Summary (Masterplots II: World Fiction Series)
After the Banquet is a political and social satire. Yuken Noguchi, the elderly politician in the novel, was based on an actual public figure, while the central character of interest in the narrative is Kazu Fukuzawa, the middle-aged proprietress of the Setsugoan restaurant, which was based on the famous Hannya-en restaurant in Tokyo. Although the work is written in the third person and the story is often told in a tongue-in-cheek style, the focus is on Kazu, who is treated more sympathetically than her elderly lover-statesman.
The novel begins with Kazu having arrived at a point in her life when her love affairs are past and when everything seems quite clear to her; she has divided human psychology into firmly defined compartments and is confident of her point of view and her position. Indeed, it is just this prideful confidence and certainty that the action of the novel serves to undermine. The narrative development of After the Banquet begins when Kazu finds herself attracted to the retired politician Yuken Noguchi.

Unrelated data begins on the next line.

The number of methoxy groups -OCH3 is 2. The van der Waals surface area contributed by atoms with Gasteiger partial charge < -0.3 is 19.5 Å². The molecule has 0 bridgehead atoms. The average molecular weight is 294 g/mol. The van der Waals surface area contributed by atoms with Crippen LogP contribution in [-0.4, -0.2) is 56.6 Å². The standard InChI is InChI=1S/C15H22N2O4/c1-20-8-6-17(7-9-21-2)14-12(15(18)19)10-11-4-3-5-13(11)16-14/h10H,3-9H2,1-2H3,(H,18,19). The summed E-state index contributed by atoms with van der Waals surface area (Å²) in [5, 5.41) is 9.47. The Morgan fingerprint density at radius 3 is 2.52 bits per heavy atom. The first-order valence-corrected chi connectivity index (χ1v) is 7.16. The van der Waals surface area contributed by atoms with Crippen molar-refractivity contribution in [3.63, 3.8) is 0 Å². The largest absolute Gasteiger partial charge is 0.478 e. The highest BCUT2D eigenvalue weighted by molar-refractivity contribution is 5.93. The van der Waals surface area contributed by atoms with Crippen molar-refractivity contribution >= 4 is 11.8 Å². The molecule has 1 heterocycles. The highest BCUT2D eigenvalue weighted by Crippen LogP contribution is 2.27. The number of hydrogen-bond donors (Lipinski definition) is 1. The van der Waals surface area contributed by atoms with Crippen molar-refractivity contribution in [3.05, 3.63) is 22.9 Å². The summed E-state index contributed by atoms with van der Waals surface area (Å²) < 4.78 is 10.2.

Although many of Noguchi’s gestures and comments make her think that he is an old man, Kazu is primarily fascinated by his dignified and stately manner. Furthermore, he seems to represent a world of the intellect, a realm of books and ideas and principles—all of which are alien to her rustic and intuitive nature. She develops an ideal image of the man, seeing him as one who has no self but the dignified, if somewhat stilted, aura that he presents to her. After their wedding ceremony Kazu believes that she has realized the goal of a lifetime: She has become the wife of a distinguished man.
Married life, however, is not without its difficulties—primarily resulting from the clash of Kazu’s independence and masculine thinking with her husband’s...
(The entire section is 747 words.)
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